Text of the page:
In addition, there are other methodologic issues that warrant further consideration. Our study patients may not be representative of patients with PsA and psoriasis without arthritis. To address this issue, we compared sociodemographic characteristics, disease features, and comorbidities in our PsA and psoriasis without arthritis patients to others reported in the literature (10–14, 37) and found they were quite similar, although our patients achieved a higher level of education. In addition, the range of comorbidities that was studied was not exhaustive. However, to our knowledge this was the first study to provide prevalence data on the majority of comorbidities linked to psoriasis without arthritis and PsA in the current literature. Furthermore, to disentangle the role of inflammatory joint and skin activity in cardiovascular comorbidity, our comparison group was comprised of psoriasis patients. Therefore, we were unable to assess whether the prevalence of previously unreported comorbid conditions (e.g., thyroid disease and asthma) in PsA was higher than expected in the general population. Where possible, we used external data to compare our prevalence data with those from general population samples. Finally, because this is a prevalence study, we cannot determine whether the individual comorbid conditions (e.g., obesity, hypertension) antedated the onset of psoriasis and PsA, or are a consequence of the disorders. This limits the ability of this study to speak to the inflammatory burden hypothesis.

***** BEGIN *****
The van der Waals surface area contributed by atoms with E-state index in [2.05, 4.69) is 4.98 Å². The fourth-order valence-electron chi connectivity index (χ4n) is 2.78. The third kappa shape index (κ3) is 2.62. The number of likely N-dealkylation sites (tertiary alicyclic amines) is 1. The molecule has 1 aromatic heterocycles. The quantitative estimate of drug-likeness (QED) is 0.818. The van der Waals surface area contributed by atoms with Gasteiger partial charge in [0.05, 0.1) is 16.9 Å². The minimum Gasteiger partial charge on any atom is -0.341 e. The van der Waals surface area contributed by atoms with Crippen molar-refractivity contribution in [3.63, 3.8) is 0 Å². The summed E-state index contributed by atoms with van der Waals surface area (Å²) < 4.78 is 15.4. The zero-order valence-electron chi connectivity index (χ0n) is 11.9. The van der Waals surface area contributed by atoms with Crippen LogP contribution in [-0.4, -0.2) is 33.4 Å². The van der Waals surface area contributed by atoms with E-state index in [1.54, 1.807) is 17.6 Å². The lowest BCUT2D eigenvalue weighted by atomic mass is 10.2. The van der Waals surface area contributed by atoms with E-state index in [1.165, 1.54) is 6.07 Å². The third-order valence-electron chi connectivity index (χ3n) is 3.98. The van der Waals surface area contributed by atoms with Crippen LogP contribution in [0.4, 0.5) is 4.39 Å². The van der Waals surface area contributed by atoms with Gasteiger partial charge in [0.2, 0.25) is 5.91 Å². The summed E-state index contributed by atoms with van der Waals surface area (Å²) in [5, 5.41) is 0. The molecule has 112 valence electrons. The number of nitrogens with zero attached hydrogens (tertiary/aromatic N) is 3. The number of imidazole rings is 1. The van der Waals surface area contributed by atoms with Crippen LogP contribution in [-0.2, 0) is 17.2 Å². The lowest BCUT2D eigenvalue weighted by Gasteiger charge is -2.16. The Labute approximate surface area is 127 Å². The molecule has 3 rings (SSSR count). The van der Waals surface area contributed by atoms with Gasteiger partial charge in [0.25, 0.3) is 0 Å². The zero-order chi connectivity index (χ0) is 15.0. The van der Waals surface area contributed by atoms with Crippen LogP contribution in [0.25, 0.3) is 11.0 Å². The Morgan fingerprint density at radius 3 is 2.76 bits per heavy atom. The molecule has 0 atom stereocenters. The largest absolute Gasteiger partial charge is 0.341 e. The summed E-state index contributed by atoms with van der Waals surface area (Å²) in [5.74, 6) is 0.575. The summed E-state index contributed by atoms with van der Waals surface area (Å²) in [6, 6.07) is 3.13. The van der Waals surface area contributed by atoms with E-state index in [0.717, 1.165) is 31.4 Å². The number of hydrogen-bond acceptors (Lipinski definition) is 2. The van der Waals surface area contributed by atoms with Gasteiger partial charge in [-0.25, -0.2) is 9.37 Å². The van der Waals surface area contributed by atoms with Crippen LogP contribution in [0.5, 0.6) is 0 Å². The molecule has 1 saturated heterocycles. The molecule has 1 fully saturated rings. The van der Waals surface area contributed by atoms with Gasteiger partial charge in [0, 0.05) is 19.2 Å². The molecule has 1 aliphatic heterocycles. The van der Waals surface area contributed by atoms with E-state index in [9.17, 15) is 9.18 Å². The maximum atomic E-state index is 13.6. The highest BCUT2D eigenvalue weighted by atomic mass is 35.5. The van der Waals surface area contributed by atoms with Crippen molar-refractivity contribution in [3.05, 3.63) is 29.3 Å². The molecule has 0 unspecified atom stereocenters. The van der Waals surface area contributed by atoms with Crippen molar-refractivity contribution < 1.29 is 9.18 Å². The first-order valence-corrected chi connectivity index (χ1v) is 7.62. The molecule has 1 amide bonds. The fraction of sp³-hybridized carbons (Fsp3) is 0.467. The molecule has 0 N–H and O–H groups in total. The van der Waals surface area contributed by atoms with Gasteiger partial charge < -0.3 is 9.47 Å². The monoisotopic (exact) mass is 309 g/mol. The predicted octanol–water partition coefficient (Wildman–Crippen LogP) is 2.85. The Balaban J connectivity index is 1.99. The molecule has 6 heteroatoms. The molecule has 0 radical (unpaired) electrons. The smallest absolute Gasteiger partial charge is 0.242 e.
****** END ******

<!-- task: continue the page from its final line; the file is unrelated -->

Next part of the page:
The primary purpose of this study was to investigate the role of systemic inflammatory joint disease in cardiovascular morbidity in PsA by comparing the prevalence of cardiovascular risk factors and events in psoriasis patients with and without arthritis. Overall, the results provide some tentative support for the role of inflammatory arthritis in cardiovascular morbidity in PsA patients. The strongest evidence was an increased prevalence of hypertension in PsA patients compared to psoriasis patients, even after adjusting for medication status, psoriasis severity, and other comorbidities such as diabetes mellitus and obesity. There was also evidence to suggest an increased prevalence of neurologic conditions, infections, liver disease, and gastrointestinal disease in PsA patients. These results extend the current research related to overall comorbidity in PsA and may help in the clinical management of PsA patients.
All authors were involved in drafting the article or revising it critically for important intellectual content, and all authors approved the final version to be published. Dr. Gladman had full access to all of the data in the study and takes responsibility for the integrity of the data and the accuracy of the data analysis.
Study conception and design. Husted, Thavaneswaran, Chandran, Eder, Rosen, Cook, Gladman.
Acquisition of data. Chandran, Eder, Rosen, Gladman.
Analysis and interpretation of data. Husted, Thavaneswaran, Chandran, Eder, Rosen, Cook, Gladman.